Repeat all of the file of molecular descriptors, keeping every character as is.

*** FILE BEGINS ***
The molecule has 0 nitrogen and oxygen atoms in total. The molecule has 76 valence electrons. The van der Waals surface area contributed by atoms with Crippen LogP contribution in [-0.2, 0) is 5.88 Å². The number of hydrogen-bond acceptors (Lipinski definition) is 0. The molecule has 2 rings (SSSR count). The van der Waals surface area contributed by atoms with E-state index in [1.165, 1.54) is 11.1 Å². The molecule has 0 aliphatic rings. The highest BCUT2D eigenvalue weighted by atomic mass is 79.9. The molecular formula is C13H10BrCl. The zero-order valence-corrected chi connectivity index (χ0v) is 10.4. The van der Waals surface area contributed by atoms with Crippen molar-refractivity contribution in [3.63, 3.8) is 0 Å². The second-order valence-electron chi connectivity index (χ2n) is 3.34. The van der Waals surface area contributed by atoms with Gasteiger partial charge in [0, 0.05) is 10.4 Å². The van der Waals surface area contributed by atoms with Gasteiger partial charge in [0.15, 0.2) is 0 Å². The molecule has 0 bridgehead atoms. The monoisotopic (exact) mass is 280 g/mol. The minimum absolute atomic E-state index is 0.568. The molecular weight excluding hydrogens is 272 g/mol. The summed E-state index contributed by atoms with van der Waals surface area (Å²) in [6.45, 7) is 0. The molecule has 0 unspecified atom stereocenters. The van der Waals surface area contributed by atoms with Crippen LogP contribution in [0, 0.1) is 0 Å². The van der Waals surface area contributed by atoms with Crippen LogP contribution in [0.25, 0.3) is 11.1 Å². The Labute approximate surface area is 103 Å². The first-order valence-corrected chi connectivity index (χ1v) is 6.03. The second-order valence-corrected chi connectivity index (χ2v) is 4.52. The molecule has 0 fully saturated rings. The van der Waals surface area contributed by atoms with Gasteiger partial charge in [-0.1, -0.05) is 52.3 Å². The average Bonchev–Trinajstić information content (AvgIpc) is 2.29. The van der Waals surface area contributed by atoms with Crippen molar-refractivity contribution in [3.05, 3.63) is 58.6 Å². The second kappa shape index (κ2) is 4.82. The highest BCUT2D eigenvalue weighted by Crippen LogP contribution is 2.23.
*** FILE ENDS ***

The molecule has 0 nitrogen and oxygen atoms in total. The molecule has 76 valence electrons. The van der Waals surface area contributed by atoms with Crippen LogP contribution in [-0.2, 0) is 5.88 Å². The number of hydrogen-bond acceptors (Lipinski definition) is 0. The molecule has 2 rings (SSSR count). The van der Waals surface area contributed by atoms with E-state index in [1.165, 1.54) is 11.1 Å². The molecule has 0 aliphatic rings. The highest BCUT2D eigenvalue weighted by atomic mass is 79.9. The molecular formula is C13H10BrCl. The zero-order valence-corrected chi connectivity index (χ0v) is 10.4. The van der Waals surface area contributed by atoms with Crippen molar-refractivity contribution in [3.63, 3.8) is 0 Å². The second-order valence-electron chi connectivity index (χ2n) is 3.34. The van der Waals surface area contributed by atoms with Gasteiger partial charge in [0, 0.05) is 10.4 Å². The van der Waals surface area contributed by atoms with Gasteiger partial charge in [0.15, 0.2) is 0 Å². The molecule has 0 bridgehead atoms. The monoisotopic (exact) mass is 280 g/mol. The minimum absolute atomic E-state index is 0.568. The molecular weight excluding hydrogens is 272 g/mol. The summed E-state index contributed by atoms with van der Waals surface area (Å²) in [6.45, 7) is 0. The molecule has 0 unspecified atom stereocenters. The van der Waals surface area contributed by atoms with Crippen LogP contribution in [0, 0.1) is 0 Å². The van der Waals surface area contributed by atoms with Crippen LogP contribution in [0.25, 0.3) is 11.1 Å². The Labute approximate surface area is 103 Å². The first-order valence-corrected chi connectivity index (χ1v) is 6.03. The second-order valence-corrected chi connectivity index (χ2v) is 4.52. The molecule has 0 fully saturated rings. The van der Waals surface area contributed by atoms with Gasteiger partial charge in [-0.1, -0.05) is 52.3 Å². The average Bonchev–Trinajstić information content (AvgIpc) is 2.29. The van der Waals surface area contributed by atoms with Crippen molar-refractivity contribution in [3.05, 3.63) is 58.6 Å². The second kappa shape index (κ2) is 4.82. The highest BCUT2D eigenvalue weighted by Crippen LogP contribution is 2.23.